Which were apparently too many troops for God's liking.  He tells Gideon to let the troops know that if any of them are scared for their lives, they can return home.  And promptly 22,000 of them take off.  Nice.  "Hey anyone scared?  You're free to go."  Isn't that the way of the world, though?  Fear of the future always seems to separate the faithful from the fearful.

Now the odds against Gideon were 13-1.  And God didn't like those odds---they weren't wide enough yet.  When Gideon and his 10,000 troops camp at the Spring of Harod, God tells him to watch the men as they drank water.  The ones who dipped their hands in the water and "lapped it like a dog," were the kinds of men that God wanted Gideon to hang on to for the mission.  Everyone who knelt down and drank from the spring with their heads buried in the water would be sent home.

Only 300 men "lapped like a dog."  The Hebrew author probably included that phrase to demonstrate the feral nature of these soldiers.  These guys were the most ferocious, on-edge, hard core dudes in Israel.  And the odds against them were now 450-1, which God seemed to dig.  It's like God is saying, "Now this is more like it.  I like these odds."

Then Gideon equips each of these 300 men with a shofar horn, a clay pot, a torch and a sword.  In the middle of the night they surround the Midianite camp and at the appointed time they all rush the camp, blow their horns, smash their pots to show the lighted torches and they shout as one, "The sword of the Lord and of Gideon."  The combination of the blowing horns, smashed pots, wildly waving torches and the really cool slogans that they shout confuses the Midianites and makes them run like heck.

If you keep reading there's a whole bunch of warrior stuff that happens, including the beheading of the Midianite tribal leaders and a bunch of other gory-ness.  It was a huge victory---against all odds.

You might be thinking at this point---"Nice story, very cool... but how does this apply to me?"

Like I said earlier:  God doesn't call the qualified, he qualifies the called.  So what do you think God may be calling you to do?  What is your calling at this stage in your life?  Frederich Buechener once wrote that your calling in life is where the world's greatest needs and your deepest desires intersect.

Maybe you feel that God is calling you to do something difficult.  You feel like you are unqualified to make it happen.  You're too frail, not smart enough, too old, too young, too busy, too.... well, you can probably find an excuse.  Maybe you feel like the smallest pimple on the rear of the most worthless...

God doesn't seem to care about your qualifications.  In fact, he seems to prefer it when we have none.  "Go in the strength that you have..." he told Gideon.  "Am I not sending you?"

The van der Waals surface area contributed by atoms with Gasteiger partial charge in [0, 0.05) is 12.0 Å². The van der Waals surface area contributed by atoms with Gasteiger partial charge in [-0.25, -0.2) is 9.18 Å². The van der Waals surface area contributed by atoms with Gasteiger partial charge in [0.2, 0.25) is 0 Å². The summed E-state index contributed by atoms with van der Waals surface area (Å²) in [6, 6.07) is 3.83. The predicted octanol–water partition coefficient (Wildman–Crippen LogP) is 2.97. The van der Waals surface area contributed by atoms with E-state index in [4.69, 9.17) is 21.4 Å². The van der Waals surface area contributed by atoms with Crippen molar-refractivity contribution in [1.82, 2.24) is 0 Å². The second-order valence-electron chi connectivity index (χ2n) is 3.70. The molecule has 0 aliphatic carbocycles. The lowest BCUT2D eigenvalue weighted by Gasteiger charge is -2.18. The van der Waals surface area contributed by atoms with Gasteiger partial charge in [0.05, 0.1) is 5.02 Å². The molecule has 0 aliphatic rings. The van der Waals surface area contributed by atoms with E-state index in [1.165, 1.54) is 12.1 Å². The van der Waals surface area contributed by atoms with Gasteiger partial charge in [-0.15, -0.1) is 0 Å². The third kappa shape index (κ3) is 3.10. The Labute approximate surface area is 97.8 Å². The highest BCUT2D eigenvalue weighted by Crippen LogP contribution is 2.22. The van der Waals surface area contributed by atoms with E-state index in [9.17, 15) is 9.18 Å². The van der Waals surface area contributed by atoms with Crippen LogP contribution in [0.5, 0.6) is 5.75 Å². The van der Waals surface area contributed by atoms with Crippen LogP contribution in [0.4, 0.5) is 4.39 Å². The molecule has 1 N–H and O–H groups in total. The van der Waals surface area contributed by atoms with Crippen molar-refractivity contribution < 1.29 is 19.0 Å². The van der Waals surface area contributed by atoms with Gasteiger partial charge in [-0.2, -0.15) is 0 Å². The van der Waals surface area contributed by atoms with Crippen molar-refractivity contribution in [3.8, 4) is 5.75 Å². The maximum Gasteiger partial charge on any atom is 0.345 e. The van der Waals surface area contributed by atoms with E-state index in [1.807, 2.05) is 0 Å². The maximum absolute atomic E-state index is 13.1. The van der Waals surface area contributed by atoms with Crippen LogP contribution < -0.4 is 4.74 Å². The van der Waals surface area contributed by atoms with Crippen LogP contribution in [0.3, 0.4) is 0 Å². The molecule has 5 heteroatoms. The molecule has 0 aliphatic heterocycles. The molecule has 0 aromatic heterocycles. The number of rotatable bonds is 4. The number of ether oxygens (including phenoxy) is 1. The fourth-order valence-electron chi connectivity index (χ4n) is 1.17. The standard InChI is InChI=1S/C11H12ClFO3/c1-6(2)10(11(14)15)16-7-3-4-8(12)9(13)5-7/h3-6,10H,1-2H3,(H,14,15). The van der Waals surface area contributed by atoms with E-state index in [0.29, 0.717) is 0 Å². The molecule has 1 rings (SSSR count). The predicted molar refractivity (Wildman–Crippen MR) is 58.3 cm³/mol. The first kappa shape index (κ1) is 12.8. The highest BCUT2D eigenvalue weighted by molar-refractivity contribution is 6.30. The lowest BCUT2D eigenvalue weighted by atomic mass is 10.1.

A few years ago I heard the story of Katie Davis, a high school student who went on a mission trip to Uganda after she graduated, and returned home with a burden: she felt like God was calling her to do something radical to respond to the great need she saw among the orphans of Uganda.

The radical thing that Katie felt called to do was to return to Uganda and to found an orphanage, sort of---but not like any orphanage she had ever seen. In this orphanage the kids would all be adopted... by her.

And so she did.  Fourteen little girls to be exact.

Katie gave up all thoughts of having a career.  She gave up on relationships with guys her own age.  She gave up her ideas of what a family looked like.  She gave up the dreams she had, for the dreams that she was given.

And the task was hard.  Impossible even.

But in 2011 she wrote a book that became a bestseller and through the proceeds of the book and the funds she raised touring to support the book she raised enough money to send 445 Ugandan kids to school, serve 300,000 meals to the needy in her area and help provide 1500 people with medical care.

Katie was a high school kid.  She was the last person she would have picked to run a mission organization.  She was the last person she would have picked to be a mother to fourteen little girls.

But in God's economy she was the first person he picked.

There is a calling, a need, a cause, a project, program or mission that needs you.  I know this because I know that every single one of us has a God-given purpose.  I also know that despite our objections, God has qualified us in our calling.

Are you ready?  Your calling may not be as radical as Katie's, but the world needs you to stand up, ask for proof, contend with God, tell Him why you aren't good enough and still keep moving in the direction you feel God is leading you.

God doesn't call the qualified... He qualifies the called.